This Morning: Dr Helen gives advice on mixing painkillers
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While aspirin can be used to treat a number of minor medical conditions, it can also be used to prevent more serious problems.
The NHS says: “If you’ve had a stroke or heart attack, or are at high risk of a heart attack, your doctor may recommend that you take a daily low-dose aspirin.”
Furthermore, aspirin may also be prescribed a low dosage of the drug during pregnancy.
Despite its wide application aspirin is not without its side effects.
Serious side effects of aspirin include coughing up blood, blood in the urine, faeces, or vomit; the NHS recommends that individuals should: “Call your doctor or contact 111” in this scenario.
Other side effects that require urgent consultation with a doctor are the whites of the eyes turning yellow, urine getting darker, the joints of the hands and feet becoming painful or swelling.
Taking aspirin can also cause stomach ulcers in some cases with the NHS recommending: “If you’re at risk of getting a stomach ulcer and you need a painkiller, take paracetamol instead of aspirin as it’s more gentle on your stomach.”
The full list of potential side effects of aspirin will normally be listed on the warning leaflet that comes with each packet of medication.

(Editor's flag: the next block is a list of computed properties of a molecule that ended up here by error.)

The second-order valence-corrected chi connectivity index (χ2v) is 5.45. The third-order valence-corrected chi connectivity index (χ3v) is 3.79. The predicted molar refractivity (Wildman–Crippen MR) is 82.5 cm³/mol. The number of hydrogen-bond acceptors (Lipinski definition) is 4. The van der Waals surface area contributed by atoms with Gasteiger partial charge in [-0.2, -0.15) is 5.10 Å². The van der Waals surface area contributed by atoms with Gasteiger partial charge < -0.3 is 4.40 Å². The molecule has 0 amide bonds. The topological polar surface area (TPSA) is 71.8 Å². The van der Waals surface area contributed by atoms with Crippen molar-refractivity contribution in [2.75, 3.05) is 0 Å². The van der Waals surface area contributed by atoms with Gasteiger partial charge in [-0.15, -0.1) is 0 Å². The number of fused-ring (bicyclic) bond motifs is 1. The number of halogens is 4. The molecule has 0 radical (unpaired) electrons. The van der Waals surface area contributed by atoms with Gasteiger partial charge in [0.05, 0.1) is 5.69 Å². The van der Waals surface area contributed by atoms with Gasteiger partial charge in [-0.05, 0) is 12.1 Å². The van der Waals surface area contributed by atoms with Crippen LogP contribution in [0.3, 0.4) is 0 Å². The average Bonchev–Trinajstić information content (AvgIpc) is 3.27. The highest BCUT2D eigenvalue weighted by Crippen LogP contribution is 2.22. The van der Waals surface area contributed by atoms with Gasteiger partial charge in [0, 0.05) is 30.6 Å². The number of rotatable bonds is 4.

Should a person experience a side effect that isn’t listed on the leaflet, there is a way for them to report its existence.
Launched in 1964, the Yellow Card Scheme was set up by the UK government to allow people to report any side effects or issues with medicines or medicinal products.
From this the MHRA could review each query or report and then act accordingly.
During the pandemic a Covid specific Yellow Card Scheme so the public could report any side effects or issues relating to Covid related medications or medicinal products.
Whether this form of the Yellow Card Scheme will be continued now restrictions have been lifted and the government’s approach to Covid changing is yet to be seen.
The current Yellow Card Scheme remains in place as a way for the public to report issues.
Meanwhile, in the United States, a new study has been investigating whether aspirin could be used to prevent the onset of colorectal (bowel) cancer.
Published in Cancer Prevention Research, the study suggested that aspirin may reduce the risk of colorectal cancer in women.
It has since been suggested by the authors of the study that aspirin could be used as a preventative treatment.
While this is a positive development, more data and peer-reviewed research has to be conducted to identify a link.
Cancer Research UK says one in 15 men and one in 18 women in the UK will be diagnosed with bowel cancer.
For more information on bowel cancer and its symptoms contact the NHS or consult with your GP.
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